Hill College House is like that brace–faced 8th grader in middle school who shows up to the first day of high school transformed into the trendiest person on campus. Hill was in its awkward phase to put it lightly, until this year. Now, it is the cool and coveted.
I stopped by Hill last week to see how the experience for its residents has lived up to the hype of the renovation thus far.
Roommates Dana Stefany (N ‘21) and Eileen Xie (N ‘21) gave generally positive reviews of their time in Hill. Both had put Hill first on their housing choices application—a decision that would have seldom been made by anyone in Class of 2019 or earlier—because they “were looking forward to the new amenities that the remodeling would bring us.”
While they are happy in Hill, Eileen concedes that the reality of living in Hill fell a bit short of expectations. “At times there were issues with the A/C and a certain undisclosed mouse, but other than that it’s been fine. It definitely lives up to its name as the ‘social college house.’”
Campbell Parker (E ‘21) agreed with this sentiment by describing the dynamic in Hill as “really social,” saying his hall had to do a “stupid naming game” at the beginning of the fall semester but then ended up becoming very close friends.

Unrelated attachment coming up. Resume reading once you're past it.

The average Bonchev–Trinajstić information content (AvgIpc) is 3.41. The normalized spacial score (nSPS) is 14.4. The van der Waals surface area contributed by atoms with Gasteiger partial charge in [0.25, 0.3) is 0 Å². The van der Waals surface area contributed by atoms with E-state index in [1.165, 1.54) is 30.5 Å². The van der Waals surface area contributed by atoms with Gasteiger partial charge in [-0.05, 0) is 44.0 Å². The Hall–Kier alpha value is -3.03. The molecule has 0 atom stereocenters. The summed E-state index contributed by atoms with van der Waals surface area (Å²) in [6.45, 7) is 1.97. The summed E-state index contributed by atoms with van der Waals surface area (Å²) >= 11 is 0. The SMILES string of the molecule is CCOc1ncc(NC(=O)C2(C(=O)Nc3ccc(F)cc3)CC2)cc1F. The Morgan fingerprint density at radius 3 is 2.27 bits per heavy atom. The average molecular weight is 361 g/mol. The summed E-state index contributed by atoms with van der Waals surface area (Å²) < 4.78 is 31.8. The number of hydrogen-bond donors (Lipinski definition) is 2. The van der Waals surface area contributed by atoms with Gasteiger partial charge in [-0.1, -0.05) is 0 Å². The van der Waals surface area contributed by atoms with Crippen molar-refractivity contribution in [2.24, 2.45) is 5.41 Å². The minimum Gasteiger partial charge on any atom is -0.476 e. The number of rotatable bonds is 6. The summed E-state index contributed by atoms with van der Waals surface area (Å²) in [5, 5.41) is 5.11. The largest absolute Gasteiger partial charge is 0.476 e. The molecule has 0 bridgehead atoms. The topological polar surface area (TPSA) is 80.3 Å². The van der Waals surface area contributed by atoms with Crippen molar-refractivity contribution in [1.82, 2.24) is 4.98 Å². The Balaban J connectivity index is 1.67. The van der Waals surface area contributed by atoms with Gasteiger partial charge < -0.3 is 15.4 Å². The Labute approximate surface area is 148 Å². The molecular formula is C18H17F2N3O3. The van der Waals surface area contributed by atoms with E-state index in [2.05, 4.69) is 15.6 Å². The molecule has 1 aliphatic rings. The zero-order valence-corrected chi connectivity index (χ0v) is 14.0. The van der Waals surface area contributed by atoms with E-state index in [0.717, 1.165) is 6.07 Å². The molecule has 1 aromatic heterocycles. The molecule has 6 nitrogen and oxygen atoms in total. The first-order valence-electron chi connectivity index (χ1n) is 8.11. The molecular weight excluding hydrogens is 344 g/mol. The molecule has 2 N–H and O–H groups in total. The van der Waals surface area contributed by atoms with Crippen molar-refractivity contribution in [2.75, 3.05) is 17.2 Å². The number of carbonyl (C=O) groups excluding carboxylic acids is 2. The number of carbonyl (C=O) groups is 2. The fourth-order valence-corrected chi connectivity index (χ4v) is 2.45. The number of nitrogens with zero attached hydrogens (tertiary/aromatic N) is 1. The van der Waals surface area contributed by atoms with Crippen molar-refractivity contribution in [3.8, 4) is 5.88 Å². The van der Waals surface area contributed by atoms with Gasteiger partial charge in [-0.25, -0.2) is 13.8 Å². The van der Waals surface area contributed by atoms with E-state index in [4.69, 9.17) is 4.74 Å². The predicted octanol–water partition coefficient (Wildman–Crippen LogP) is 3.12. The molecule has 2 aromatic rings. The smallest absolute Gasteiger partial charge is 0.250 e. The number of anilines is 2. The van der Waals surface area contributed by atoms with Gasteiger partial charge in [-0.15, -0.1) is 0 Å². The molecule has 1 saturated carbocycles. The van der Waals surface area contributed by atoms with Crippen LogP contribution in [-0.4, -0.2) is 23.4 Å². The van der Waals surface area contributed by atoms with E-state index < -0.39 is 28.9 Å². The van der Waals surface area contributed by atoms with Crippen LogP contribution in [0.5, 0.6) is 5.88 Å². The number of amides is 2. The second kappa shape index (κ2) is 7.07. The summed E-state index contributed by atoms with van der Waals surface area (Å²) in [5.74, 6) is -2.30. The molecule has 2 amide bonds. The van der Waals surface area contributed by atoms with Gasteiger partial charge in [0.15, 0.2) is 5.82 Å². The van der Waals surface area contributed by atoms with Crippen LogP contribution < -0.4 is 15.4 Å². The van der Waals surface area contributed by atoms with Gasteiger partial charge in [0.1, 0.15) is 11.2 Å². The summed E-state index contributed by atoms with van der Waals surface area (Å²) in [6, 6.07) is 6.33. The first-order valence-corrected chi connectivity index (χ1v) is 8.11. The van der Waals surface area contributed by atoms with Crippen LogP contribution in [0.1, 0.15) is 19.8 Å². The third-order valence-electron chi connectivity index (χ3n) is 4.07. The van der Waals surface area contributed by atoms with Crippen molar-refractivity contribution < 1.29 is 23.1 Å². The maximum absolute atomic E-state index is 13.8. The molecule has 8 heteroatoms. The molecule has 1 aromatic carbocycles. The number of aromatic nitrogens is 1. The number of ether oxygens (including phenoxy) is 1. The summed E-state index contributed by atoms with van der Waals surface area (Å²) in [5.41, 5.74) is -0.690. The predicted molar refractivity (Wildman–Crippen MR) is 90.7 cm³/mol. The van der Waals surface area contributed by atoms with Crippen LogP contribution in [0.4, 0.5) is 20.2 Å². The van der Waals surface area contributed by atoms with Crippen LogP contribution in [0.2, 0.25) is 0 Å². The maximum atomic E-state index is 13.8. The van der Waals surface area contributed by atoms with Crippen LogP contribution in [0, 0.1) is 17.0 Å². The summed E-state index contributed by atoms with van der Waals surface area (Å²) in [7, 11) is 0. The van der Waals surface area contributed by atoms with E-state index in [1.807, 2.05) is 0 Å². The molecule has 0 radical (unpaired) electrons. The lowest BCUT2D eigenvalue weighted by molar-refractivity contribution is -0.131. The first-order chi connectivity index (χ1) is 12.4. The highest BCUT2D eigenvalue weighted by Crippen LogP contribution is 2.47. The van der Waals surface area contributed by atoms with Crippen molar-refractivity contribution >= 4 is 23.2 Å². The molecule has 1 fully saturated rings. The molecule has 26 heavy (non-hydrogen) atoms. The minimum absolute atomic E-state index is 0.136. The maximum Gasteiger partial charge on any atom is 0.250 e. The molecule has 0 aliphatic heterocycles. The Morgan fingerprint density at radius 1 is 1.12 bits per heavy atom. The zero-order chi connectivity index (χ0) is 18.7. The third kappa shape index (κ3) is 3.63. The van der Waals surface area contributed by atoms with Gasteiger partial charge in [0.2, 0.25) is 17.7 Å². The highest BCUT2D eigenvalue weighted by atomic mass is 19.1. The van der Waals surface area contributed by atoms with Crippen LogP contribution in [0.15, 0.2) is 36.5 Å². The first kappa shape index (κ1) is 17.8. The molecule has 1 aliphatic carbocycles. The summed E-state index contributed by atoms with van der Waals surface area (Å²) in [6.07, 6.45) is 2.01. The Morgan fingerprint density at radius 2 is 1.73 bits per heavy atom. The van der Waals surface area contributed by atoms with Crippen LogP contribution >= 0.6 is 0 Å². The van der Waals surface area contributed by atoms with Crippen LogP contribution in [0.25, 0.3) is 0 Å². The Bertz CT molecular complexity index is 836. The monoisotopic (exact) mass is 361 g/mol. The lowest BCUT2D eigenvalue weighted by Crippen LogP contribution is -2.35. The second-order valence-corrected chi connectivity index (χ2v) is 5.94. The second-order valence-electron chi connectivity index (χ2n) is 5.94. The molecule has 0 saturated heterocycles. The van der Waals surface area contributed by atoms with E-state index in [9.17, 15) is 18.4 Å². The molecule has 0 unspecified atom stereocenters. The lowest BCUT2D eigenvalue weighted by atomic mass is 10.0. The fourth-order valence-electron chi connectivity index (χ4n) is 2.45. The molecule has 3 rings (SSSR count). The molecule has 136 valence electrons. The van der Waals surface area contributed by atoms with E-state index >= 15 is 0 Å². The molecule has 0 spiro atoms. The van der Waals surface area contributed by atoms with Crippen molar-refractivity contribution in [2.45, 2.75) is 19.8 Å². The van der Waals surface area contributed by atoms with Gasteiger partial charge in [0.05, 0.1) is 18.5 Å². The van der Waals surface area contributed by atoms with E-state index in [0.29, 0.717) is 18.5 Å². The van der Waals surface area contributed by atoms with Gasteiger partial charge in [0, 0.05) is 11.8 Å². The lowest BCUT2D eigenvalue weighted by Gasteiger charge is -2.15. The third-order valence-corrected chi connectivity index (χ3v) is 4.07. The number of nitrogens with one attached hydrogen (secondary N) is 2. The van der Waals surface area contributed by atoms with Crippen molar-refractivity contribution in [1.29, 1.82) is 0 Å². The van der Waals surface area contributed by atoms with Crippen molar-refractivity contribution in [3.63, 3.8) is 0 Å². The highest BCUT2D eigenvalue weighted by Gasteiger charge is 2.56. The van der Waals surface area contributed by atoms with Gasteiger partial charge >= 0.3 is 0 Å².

Keith Babitz (C ‘21) said that both of his parents actually lived in Hill when they went to Penn and “loved it.” While Hill was not his first choice for housing, Keith is enjoying the experience. He particularly likes working at the Hill front desk. “I do most of my work in the lobby here, so I get to see a bunch of people; in the Quad there’s not really the same kind of opportunity to do that.”
As for the downsides of living in Hill, the freshmen interviewed all held similar reservations toward their home at Penn. Numerous fire drills, the lack of meal variety in the dining hall, and the small size of rooms all seem to irritate Hill’s inhabitants across the board.
All things considered, though, Hill freshmen don’t know how good they have it. Adam Adnane is currently a GA on the second floor of Hill and had to live through the horrors of pre–renovation Hill his freshman year. He said the dorm is “one thousand times better” than before.
“It sucked,” Adam said, referring to his freshman living environment. “There was no air conditioning, it was always dim, everything was just old. Now, everything’s really nice.”
Still, Adam affirmed that Hill’s close knit community defies generational differences. “Besides [the amenities], everything else was great because I made my best friends here. We bonded over all the bad stuff—no one needs to bond over the bad stuff anymore, but people are still having a great time. Win–win.”